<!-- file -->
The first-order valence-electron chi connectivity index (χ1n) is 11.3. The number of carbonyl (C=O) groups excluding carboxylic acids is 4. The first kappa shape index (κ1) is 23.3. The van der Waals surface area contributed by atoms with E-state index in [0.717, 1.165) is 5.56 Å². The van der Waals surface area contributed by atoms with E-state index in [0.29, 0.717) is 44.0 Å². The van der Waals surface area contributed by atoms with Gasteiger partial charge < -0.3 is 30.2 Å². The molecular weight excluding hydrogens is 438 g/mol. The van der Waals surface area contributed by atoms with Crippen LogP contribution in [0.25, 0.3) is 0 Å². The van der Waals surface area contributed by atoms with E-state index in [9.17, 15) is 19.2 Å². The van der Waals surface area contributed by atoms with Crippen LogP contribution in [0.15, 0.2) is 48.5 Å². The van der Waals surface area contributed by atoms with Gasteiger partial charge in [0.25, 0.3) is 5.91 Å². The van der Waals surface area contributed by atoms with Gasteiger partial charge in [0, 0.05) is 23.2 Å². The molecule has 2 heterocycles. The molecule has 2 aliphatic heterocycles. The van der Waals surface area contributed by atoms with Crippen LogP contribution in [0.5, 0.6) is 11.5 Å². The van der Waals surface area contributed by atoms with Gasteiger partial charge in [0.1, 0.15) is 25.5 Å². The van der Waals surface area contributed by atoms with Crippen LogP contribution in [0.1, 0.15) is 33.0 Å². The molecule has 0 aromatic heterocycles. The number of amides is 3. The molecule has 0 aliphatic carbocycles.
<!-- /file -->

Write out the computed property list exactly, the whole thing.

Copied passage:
The first-order valence-electron chi connectivity index (χ1n) is 11.3. The number of carbonyl (C=O) groups excluding carboxylic acids is 4. The first kappa shape index (κ1) is 23.3. The van der Waals surface area contributed by atoms with E-state index in [0.717, 1.165) is 5.56 Å². The van der Waals surface area contributed by atoms with E-state index in [0.29, 0.717) is 44.0 Å². The van der Waals surface area contributed by atoms with Gasteiger partial charge < -0.3 is 30.2 Å². The molecular weight excluding hydrogens is 438 g/mol. The van der Waals surface area contributed by atoms with Crippen LogP contribution in [0.25, 0.3) is 0 Å². The van der Waals surface area contributed by atoms with E-state index in [9.17, 15) is 19.2 Å². The van der Waals surface area contributed by atoms with Crippen LogP contribution in [0.15, 0.2) is 48.5 Å². The van der Waals surface area contributed by atoms with Gasteiger partial charge in [0.25, 0.3) is 5.91 Å². The van der Waals surface area contributed by atoms with Gasteiger partial charge in [0, 0.05) is 23.2 Å². The molecule has 2 heterocycles. The molecule has 2 aliphatic heterocycles. The van der Waals surface area contributed by atoms with Crippen LogP contribution in [0.5, 0.6) is 11.5 Å². The van der Waals surface area contributed by atoms with Gasteiger partial charge in [0.1, 0.15) is 25.5 Å². The van der Waals surface area contributed by atoms with Crippen LogP contribution in [0.1, 0.15) is 33.0 Å². The molecule has 0 aromatic heterocycles. The number of amides is 3. The molecule has 0 aliphatic carbocycles.